During her time at the University of Illinois, Savannah has held leadership positions in the Society of Women Engineers (SWE),
Engineering Council and US Green Building Council. She has also participated in various organizations such as Tau Beta Pi, Pi Beta Phi, Solar Decathlon and Engineers Without Borders.
Savannah was recently interviewed by WIE and this is her advice for all female engineers.
What is a piece of advice you have for students that you wish you had when you were in college?
Find study buddies in your classes – not only will they help you get through the tough Physics, TAM, etc. assignments, but they may also become your best friends!
Do you have any advice for those looking for an internship or full time industry job?
Don’t be afraid to apply for jobs that you may think you’re “unqualified” for – odds are you are MUCH more qualified than you give yourself credit. If you are enthusiastic and you’ve done your research on the company, recruiters will be excited to talk to you even if you don’t have all of the skills listed for the job.
How has what you learned in college relate to your current work?
In a more general sense, Illinois does a phenomenal job of promoting group and team work, which is absolutely essential to being successful in the workplace.
More specifically, I took several classes pertaining to sustainability and looking at infrastructure/energy through a sustainable lens that helped me establish a fundamental understanding of the energy industry.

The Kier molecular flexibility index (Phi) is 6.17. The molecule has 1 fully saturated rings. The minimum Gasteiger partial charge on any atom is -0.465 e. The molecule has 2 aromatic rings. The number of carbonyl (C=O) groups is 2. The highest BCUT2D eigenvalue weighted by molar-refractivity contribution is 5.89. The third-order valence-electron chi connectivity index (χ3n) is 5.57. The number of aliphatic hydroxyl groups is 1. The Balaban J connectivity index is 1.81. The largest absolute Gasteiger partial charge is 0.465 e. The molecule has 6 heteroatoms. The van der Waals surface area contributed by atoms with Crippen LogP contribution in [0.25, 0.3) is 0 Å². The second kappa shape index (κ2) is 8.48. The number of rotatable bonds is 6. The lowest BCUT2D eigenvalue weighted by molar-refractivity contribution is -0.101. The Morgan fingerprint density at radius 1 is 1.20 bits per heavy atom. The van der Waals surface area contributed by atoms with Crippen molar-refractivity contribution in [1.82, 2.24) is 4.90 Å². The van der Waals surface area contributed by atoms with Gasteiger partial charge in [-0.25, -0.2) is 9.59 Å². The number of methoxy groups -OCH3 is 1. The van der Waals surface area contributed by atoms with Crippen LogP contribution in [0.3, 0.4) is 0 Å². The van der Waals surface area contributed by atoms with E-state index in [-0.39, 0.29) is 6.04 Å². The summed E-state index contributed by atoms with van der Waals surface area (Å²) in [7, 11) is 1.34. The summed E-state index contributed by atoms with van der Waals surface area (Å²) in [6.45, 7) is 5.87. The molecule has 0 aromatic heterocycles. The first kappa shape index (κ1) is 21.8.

What are your aspirations for the future?
I want to help create a world in which we have 100% renewable energy and a carbon free economy. I’m working on incorporating battery storage into the power grid so that we can better integrate clean and distribute energy sources.
Meet Sakshi Srivastava
Sakshi Srivastava is currently a graduate student in Electrical Engineeirng at the University of Illinois at Urbana-Champaign and completed her Bacehlors at UIUC in 2015. In he inspiring talk “Being a Pioneer” at the 2016 TEDxUIUC she recounts her journey from a small Indian city to a large public university in the USA. Her flair for ‘engineering her way’ around situations coupled with her enthusiasm to try something new, made her a pioneer and taught her valuable life lessons.
Sakshi has also been a champion for the installation of new statue on campus featuring a female engineer. Her mission began in 2014 when she began to spread the world about her idea, inspired by an article how public art can reflect the thoughts of a community and foster unity. “Some people think this whole thing is a competition to ‘Grainger Bob,’ [the male statue outside Grainger library] but it’s not, it’s something for women in engineering, women who want to be engineers, women who want to bring change.” – The News-Gazette. The statue is intended to encourage more women to pursue engineering degrees she wants women to be seen as deserving of their accomplishments in these fields. The statue will be funded by Texas Instruments with the hopes of completion in the 2016-2017 school year.